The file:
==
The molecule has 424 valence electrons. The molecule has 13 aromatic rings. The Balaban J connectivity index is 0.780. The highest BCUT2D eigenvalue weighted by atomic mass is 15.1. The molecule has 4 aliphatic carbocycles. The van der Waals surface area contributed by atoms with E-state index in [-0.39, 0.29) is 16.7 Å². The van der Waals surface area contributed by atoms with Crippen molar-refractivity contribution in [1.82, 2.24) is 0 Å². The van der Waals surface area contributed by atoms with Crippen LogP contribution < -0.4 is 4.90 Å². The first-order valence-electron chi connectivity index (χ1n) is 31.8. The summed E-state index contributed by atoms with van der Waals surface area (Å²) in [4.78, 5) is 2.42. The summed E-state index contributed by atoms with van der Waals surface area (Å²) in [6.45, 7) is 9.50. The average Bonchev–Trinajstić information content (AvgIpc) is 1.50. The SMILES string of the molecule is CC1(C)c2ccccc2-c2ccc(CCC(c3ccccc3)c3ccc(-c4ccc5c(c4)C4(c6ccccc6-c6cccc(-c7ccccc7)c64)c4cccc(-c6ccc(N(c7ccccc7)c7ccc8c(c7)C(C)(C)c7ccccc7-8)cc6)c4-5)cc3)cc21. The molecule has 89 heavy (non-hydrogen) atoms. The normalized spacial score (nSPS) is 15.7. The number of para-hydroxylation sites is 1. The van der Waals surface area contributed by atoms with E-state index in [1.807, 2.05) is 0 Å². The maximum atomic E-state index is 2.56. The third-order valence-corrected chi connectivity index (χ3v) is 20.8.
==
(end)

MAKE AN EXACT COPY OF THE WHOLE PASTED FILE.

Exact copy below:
The molecule has 424 valence electrons. The molecule has 13 aromatic rings. The Balaban J connectivity index is 0.780. The highest BCUT2D eigenvalue weighted by atomic mass is 15.1. The molecule has 4 aliphatic carbocycles. The van der Waals surface area contributed by atoms with E-state index in [-0.39, 0.29) is 16.7 Å². The van der Waals surface area contributed by atoms with Crippen molar-refractivity contribution in [1.82, 2.24) is 0 Å². The van der Waals surface area contributed by atoms with Crippen LogP contribution < -0.4 is 4.90 Å². The first-order valence-electron chi connectivity index (χ1n) is 31.8. The summed E-state index contributed by atoms with van der Waals surface area (Å²) in [4.78, 5) is 2.42. The summed E-state index contributed by atoms with van der Waals surface area (Å²) in [6.45, 7) is 9.50. The average Bonchev–Trinajstić information content (AvgIpc) is 1.50. The SMILES string of the molecule is CC1(C)c2ccccc2-c2ccc(CCC(c3ccccc3)c3ccc(-c4ccc5c(c4)C4(c6ccccc6-c6cccc(-c7ccccc7)c64)c4cccc(-c6ccc(N(c7ccccc7)c7ccc8c(c7)C(C)(C)c7ccccc7-8)cc6)c4-5)cc3)cc21. The molecule has 89 heavy (non-hydrogen) atoms. The normalized spacial score (nSPS) is 15.7. The number of para-hydroxylation sites is 1. The van der Waals surface area contributed by atoms with E-state index in [1.807, 2.05) is 0 Å². The maximum atomic E-state index is 2.56. The third-order valence-corrected chi connectivity index (χ3v) is 20.8.